A new legislative proposal could revive a long-simmering and often-distorted debate over how Florida funds charter school facilities.
If the Legislature doesn’t provide enough annual funding to cover that amount, most charters would receive a share of their local school district’s property tax revenue to make up the difference.
Right now, charter schools rely on annual appropriations from the state budget to pay for facilities and other capital costs. The funding has dwindled over time, even as the number of charter schools in the state has increased.
During the 2011-12 school year, 372 charter schools split $55.2 million in capital outlay funding. This year, 535 schools are splitting an even $50 million. The resulting erosion has put pressure on schools trying to make lease payments or keep up with mortgages, prompting some charter advocates to warn the situation has reached a “desperate point.”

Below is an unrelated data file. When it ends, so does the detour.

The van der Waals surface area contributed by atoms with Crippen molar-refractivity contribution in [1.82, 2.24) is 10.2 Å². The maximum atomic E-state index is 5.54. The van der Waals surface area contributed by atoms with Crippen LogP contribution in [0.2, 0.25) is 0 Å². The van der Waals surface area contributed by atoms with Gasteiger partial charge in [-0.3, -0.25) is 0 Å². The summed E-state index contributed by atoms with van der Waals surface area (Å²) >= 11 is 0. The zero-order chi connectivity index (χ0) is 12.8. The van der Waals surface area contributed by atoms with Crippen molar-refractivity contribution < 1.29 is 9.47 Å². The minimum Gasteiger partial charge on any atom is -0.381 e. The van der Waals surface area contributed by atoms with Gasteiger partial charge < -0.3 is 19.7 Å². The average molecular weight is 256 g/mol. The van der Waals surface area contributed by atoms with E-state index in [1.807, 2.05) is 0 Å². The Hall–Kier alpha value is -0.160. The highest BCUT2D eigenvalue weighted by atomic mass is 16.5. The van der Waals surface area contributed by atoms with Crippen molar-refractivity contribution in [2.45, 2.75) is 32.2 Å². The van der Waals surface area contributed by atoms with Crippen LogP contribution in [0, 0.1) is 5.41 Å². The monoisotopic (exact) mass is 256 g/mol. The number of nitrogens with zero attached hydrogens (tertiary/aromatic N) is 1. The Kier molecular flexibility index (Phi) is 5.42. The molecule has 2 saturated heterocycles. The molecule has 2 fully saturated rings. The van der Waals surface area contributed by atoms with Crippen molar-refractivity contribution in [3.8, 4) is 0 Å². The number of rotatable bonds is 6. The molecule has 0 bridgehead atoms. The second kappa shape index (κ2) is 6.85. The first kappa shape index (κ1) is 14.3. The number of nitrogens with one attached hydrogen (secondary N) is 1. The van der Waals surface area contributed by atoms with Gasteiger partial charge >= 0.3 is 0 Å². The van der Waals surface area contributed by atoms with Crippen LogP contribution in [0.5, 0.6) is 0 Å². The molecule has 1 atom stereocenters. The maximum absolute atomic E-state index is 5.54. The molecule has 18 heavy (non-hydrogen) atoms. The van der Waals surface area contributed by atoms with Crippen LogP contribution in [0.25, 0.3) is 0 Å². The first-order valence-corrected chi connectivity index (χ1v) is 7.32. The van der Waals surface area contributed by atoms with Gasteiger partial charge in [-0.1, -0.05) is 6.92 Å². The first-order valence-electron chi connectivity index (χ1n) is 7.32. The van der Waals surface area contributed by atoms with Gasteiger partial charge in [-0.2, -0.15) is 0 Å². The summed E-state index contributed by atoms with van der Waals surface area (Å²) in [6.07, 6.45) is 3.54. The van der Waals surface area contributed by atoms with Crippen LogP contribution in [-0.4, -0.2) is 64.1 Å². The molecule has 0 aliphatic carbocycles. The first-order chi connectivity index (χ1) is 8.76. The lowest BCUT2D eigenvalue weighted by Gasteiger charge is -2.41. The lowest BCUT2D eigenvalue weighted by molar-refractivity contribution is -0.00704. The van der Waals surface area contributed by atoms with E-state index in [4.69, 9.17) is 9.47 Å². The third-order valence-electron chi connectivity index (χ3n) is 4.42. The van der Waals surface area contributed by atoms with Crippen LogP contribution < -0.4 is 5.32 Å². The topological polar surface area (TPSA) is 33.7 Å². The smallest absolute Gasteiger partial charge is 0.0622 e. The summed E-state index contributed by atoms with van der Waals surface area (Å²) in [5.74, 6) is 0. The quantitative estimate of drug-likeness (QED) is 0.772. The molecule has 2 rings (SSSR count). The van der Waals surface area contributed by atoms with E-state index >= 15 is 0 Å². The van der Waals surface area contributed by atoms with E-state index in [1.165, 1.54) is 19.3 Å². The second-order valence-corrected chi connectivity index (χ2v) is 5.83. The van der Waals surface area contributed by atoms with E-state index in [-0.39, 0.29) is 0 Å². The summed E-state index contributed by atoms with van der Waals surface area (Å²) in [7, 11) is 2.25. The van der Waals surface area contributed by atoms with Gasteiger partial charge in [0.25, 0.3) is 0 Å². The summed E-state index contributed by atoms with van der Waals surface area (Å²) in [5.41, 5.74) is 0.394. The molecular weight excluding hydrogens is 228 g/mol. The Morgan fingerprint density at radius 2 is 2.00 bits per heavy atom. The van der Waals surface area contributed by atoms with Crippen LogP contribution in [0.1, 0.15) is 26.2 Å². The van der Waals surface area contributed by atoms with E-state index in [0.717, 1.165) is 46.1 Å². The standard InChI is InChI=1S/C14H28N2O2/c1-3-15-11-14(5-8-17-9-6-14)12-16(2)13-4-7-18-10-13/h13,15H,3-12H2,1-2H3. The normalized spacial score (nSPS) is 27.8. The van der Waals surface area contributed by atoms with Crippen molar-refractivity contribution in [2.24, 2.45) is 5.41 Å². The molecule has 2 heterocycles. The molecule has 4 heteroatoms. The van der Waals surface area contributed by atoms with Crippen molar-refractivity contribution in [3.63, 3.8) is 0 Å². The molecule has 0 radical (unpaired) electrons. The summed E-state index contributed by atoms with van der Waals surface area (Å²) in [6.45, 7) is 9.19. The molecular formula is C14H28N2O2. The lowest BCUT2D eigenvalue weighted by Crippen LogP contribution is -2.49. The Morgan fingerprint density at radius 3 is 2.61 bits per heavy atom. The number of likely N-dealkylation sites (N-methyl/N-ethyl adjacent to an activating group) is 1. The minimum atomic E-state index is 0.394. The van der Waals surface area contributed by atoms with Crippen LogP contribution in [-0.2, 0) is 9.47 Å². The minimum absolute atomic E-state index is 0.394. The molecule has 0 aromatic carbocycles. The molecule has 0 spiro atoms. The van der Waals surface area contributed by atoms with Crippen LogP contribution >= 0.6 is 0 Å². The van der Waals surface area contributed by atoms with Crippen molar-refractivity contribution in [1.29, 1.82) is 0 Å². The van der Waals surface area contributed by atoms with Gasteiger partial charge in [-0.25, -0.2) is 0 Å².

The revised bill, set to be taken up later this week by the House Appropriations Committee, would set a funding benchmark equal to one-fortieth of the estimated per-student cost of school construction. Continue Reading →